Brazil: Fair Trials calls for ban on videoconferencing in custody hearings
Fair Trials is calling for the Brazilian Senate to reject Presidential Veto n. 56/2019 in 2019, which is undermining the ban on videoconferencing in custody hearings.
This ban, which came into effect under Federal Law n. 13.964/2019, was an important step in the fight against the torture of detainees in Brazil. However, the Veto has allowed the almost continuous use of video hearings in custody hearings. As a result, Brazil’s House of Representatives overrode the Veto on March 17, 2021.
In a letter to the President of the Brazilian Federal State, Fair Trials called for the National Congress to put the Veto on their agenda in their reconvening on March 24, 2021. However, the Senate refused to include it and will not discuss the Veto for now. Fair Trials is calling for the express prohibition of video conference in custody hearings and for the override of the presidential veto.
Remote hearings and torture
Remote justice has proved to be gravely ineffective in the combat of the use of torture, especially against detainees not only in Brazil but across Latin American. The physical presence of a defense lawyer and a judicial authority, as well as access to independent medical examinations, can help to detect torture against detainees. Allowing remote hearings would be a setback in the fight against torture in custody.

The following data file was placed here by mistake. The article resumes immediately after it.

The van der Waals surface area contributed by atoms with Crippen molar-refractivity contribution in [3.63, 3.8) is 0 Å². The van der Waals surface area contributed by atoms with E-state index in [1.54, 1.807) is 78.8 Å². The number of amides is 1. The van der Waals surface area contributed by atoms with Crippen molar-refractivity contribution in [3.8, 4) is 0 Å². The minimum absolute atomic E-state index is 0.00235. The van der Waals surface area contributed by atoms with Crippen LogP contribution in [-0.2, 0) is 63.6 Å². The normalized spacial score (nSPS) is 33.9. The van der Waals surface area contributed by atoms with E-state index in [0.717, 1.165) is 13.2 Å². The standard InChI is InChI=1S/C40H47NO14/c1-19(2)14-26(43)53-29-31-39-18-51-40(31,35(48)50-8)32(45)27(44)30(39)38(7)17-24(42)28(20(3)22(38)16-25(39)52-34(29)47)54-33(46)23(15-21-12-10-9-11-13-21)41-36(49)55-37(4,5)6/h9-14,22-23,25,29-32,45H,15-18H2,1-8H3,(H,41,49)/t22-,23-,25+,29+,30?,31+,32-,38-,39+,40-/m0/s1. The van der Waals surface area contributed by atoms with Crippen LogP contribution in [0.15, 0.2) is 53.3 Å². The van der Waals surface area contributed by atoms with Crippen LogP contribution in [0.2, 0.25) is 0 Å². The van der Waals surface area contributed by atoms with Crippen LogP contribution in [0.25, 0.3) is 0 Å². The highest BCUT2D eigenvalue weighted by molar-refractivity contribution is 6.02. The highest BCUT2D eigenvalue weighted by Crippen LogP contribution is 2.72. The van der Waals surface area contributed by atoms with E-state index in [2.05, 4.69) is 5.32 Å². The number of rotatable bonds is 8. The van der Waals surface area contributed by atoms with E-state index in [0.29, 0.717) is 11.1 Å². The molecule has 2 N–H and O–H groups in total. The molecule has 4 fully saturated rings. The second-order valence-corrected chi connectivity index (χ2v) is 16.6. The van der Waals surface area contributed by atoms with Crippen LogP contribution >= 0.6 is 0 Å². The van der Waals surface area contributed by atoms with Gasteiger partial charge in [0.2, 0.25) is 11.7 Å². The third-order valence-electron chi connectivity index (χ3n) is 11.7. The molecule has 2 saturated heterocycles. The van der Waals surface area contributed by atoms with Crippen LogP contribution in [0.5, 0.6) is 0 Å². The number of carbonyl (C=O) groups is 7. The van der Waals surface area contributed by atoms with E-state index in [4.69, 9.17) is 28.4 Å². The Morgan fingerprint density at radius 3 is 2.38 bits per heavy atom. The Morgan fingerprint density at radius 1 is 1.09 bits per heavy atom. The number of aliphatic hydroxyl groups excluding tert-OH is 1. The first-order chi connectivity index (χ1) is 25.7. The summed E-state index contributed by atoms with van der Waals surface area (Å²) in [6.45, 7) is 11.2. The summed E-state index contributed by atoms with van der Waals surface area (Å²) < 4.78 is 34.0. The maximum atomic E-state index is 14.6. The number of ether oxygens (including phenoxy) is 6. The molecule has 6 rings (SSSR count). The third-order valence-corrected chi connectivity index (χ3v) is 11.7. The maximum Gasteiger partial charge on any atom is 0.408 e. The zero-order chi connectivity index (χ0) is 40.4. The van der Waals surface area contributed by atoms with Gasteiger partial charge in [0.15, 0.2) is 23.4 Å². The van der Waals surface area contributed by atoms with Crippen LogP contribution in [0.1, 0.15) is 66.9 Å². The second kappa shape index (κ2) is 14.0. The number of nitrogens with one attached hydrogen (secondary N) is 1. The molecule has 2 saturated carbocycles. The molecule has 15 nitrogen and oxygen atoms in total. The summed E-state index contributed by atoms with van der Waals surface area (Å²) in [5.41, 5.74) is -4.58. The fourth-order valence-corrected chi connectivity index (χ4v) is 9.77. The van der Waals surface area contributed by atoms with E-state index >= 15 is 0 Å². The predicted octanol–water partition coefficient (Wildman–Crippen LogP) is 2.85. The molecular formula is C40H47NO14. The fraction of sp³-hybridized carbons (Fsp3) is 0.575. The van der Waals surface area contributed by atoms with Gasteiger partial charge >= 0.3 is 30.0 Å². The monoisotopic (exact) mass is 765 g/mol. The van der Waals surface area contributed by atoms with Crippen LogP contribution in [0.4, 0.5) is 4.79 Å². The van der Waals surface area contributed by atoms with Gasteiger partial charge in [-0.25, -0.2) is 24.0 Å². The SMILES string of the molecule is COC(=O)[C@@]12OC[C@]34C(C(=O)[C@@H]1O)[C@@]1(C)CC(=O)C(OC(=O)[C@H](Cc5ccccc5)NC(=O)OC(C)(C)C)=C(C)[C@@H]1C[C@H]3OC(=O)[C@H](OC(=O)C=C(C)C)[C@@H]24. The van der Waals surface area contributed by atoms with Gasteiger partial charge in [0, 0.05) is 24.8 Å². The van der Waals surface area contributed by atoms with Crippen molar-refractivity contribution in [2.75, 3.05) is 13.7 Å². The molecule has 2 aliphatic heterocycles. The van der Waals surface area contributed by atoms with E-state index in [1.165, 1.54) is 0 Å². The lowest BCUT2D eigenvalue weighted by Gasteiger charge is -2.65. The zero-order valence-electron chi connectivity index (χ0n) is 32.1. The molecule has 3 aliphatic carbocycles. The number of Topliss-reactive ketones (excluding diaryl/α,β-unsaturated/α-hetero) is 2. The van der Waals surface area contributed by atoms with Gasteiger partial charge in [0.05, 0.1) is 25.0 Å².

The report “O Fim da Liberdade: A urgência de recuperar o sentido e a efetividade das audiências de custódia”, 1 published in 2019 by the Instituto de Defesa do Direito de Defesa IDDD, shows that one out of four people taken to custody hearings in Brazil say they had been subject to torture while detained. This high figure may be a serious underestimate. Despite the progress that custody hearings have brought to the fight against torture in Brazil, torture is not always addressed in custody hearings. Often the presence of police officers inside the courtroom, discourages people in custody who are already in a situation of vulnerability from reporting abuses perpetrated by law enforcement officers.
For the National Congress to reassure the prohibition on the use of videoconference in custody hearings would represent a great step in the fight towards a more democratic justice system, especially in Brazil, whose history has been gravely marked by episodes of state violence against citizens. It would also position Brazil as an international leader on the maintenance of procedural safeguards even in the face of the pandemic’s challenges to criminal legal systems.